But I’ll go a little further. I think marketers main challenges in the future start with the courage to stand up to our traditional organizations / leaders and say “no” to the things that aren’t working any more. We have a lot of new things to do and a lot of old things we need to stop doing. It doesn;t take more money, just the authority to allocate our budgets to the shit that works.

      Second, I think the future marketer needs to be much more of a leader. By that, I mean they need to be able to talk business with other business leaders. We need to stake the high ground of customer-centricity and have the data and insights to back it up. I think having spent some time in sales will be important for future marketers credibility. And being an active participant in social will be important.

      So the future marketing superhero is a former sales person, propeller head who really likes people?

  • Paula Cusati

    Agree that these skills are required to succeed. Often leaders and all marketers get caught up in the details of day-to-day work and it’s difficult to create the new and different and to inspire others. Love the reminder to focus on actions and outcomes and to measure what matters as a way to cut through the detail to really get to the place we need to be.

    • Michael Brenner

      Thanks Paula, I call that “check the box” marketing. I see marketing order-takers wandering the halls of b2b businesses all the time. Yes-men and women who just do what sales people ask them to do. I just couldn’t ever be that way. We need to focus on what works and then be able to execute.

  • Pontus Rehn

    Hello Michael,
    One, to me, important factor to weigh in – internal marketing. I really cannot say why, but for some obscure reason it seems we marketers are poor marketers – of the outcome of what we do… ..or even what it is we do..
    I strongly believe it is of utmost importance to be able to communicate (and – yes, market) the marketing activities and related outcomes to the whole of the company. In my experience, the understanding of marketing’s contribution to the advancement of the company is less than well understood. This is not the fault of sales, R&D, Finance and whoever else that “simply do not understand”; rather it is because of poor internal marketing. Good understanding of marketing activities and their contribution will enable a smoother transformation.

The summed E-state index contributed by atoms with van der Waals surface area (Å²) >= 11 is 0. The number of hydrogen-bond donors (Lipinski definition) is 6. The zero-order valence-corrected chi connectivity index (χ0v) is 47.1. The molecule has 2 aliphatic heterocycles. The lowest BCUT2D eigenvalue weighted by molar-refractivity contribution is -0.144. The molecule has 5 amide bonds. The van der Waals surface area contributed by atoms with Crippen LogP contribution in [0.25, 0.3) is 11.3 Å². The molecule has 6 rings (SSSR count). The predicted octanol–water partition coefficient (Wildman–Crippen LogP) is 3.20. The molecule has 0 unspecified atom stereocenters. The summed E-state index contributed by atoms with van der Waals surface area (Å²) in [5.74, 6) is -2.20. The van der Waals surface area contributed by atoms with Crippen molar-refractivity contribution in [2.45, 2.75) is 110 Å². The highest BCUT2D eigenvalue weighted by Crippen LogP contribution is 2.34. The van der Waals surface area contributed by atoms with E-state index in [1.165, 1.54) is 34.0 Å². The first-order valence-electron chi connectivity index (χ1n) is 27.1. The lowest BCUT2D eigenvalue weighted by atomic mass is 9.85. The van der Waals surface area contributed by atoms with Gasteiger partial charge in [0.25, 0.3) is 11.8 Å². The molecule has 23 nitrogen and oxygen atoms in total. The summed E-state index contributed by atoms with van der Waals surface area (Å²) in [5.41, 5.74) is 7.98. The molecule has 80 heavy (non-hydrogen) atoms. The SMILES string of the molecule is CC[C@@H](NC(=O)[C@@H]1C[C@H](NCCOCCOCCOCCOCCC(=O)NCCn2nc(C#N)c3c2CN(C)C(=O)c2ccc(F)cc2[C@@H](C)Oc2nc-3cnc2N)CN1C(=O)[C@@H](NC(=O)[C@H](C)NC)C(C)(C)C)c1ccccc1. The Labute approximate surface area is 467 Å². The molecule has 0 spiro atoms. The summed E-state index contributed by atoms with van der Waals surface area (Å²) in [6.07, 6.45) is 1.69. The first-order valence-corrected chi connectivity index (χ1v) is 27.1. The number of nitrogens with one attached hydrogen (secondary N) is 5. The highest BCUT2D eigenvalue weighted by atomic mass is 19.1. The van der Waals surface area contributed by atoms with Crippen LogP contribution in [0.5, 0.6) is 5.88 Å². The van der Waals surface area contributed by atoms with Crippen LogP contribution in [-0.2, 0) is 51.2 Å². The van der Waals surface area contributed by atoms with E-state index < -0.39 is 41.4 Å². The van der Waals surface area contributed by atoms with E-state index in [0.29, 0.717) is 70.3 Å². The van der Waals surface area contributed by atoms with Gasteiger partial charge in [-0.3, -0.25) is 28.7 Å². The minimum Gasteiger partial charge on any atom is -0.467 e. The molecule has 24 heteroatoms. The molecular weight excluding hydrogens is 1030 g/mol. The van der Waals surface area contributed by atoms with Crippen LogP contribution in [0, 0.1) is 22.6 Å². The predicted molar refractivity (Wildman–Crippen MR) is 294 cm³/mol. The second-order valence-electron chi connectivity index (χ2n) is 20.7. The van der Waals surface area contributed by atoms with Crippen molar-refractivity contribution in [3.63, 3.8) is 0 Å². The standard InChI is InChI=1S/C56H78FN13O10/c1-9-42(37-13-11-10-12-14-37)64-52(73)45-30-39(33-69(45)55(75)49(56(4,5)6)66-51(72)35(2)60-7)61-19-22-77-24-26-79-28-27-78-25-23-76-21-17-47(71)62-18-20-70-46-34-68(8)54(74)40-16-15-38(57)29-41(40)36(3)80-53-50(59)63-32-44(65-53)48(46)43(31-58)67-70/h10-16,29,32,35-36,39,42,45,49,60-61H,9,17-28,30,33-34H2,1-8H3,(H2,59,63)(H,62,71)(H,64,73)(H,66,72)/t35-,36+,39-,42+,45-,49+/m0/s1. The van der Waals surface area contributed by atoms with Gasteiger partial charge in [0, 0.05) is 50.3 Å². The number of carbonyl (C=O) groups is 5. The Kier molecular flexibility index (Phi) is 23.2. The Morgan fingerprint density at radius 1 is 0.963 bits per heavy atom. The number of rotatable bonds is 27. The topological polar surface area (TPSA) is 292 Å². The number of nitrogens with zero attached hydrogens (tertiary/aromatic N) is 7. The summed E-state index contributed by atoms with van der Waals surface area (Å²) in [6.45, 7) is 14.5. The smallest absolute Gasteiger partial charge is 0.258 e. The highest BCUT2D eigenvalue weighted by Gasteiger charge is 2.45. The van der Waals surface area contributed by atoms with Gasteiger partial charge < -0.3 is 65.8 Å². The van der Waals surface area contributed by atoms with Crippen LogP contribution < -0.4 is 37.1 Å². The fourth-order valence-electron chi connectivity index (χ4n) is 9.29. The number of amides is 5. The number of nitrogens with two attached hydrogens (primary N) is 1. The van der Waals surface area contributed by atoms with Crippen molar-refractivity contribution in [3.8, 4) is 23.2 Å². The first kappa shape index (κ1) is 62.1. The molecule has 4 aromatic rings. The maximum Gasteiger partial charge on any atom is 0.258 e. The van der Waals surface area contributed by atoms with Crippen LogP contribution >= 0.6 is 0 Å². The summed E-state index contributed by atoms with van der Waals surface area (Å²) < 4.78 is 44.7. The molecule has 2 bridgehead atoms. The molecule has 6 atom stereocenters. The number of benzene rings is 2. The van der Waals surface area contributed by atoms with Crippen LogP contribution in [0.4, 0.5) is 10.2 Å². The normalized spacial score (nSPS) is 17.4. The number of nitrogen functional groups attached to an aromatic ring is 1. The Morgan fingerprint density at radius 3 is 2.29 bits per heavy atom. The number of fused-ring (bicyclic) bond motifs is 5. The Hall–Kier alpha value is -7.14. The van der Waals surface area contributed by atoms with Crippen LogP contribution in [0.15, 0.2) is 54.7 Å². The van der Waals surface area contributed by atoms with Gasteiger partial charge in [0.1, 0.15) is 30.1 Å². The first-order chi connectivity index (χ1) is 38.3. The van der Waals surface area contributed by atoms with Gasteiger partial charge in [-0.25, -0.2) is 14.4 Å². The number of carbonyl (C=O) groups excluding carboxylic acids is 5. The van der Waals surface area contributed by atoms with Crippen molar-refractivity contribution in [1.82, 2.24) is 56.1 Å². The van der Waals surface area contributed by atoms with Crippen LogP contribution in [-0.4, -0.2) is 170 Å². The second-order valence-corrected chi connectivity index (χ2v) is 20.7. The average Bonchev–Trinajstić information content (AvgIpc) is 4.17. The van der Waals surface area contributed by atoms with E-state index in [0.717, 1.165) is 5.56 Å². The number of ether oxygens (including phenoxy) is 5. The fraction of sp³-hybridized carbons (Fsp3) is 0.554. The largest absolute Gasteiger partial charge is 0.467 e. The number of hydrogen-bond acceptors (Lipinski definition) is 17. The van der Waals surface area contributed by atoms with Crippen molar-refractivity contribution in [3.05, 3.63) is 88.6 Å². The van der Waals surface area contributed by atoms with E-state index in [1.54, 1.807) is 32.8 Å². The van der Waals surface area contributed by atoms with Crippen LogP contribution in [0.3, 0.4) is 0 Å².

Thoughts? Ideas?
    Kind regards,

    • Michael Brenner

      Hi Pontus, I agree 100%. Many marketers don’t bother to measure those things you are talking about. Let alone be able to communicate the positive results. Our annual objectives are generally service-related. Did we do x number of tactics? where they on-time? where they on-budget? The most important marketing metric should be ROI. PLlin and simple. That allows you start talking the language of the CEO.

  • Julie Schwartz

    Hi Michael,
    In ITSMA’s research, including 20 hour-long interviews with leading technology CMOs and another 178 survey respondents, we identified three key roles for the transformed marketing leaders:
    1. Business driver
    a. Instills an outside-in orientation to drive business strategy: Looks forward and assesses the market and opportunities; Provides insights on customer wants and needs
    b. Collaborates with the line of business/P&L owners: Shapes new offerings and innovation; Determines the right marketing programs and campaigns to drive business in targeted areas (align marketing and business goals)
    2. Relationship Builder
    a. Collaborates with and enables sales: Fills pipeline and manages leads; provides tools and teaches sales to do thought leadership selling
    b. Nurtures relationships with customers and prospects: Creates community on- and offline; Builds customer engagement and advocacy programs
    3. Effective Executer
    a. Improves marketing efficiency and effectiveness: Does more with less; Makes data-driven marketing decisions; Uses data and predictive analytics to improve marketing’s business impact
    b. Builds a dynamic and flexible global workforce

    One area our research didn’t pick up is the internal marketing or marketing role. Pontus is so right. Being business outcome focused and being able to draw that direct line of sight from marketing to business outcomes is really important.


    • Michael Brenner

      Thanks Julie, I think your research echoes pretty closely or nearly exactly what I said to Eric. Thanks for sharing those details with us. Great stuff!

  • Belinda Summers

    How true, Michael! Too often, business owners and leaders are just focused too much on business operations that they forget how to operate properly. Sometimes, they just have to step back, look at the big picture, and figure out how to involve everyone in the task.

    • Michael Brenner

      Thanks Belinda. It’s about doing the right things AND doing them the right way!

  • Goran Maric

    You definitely need creativity to create new, different, interesting ideas and events. That is how marketing works and how true leaders should be! 🙂

    • Michael Brenner

      Thanks Goran, great points on marketing and leadership.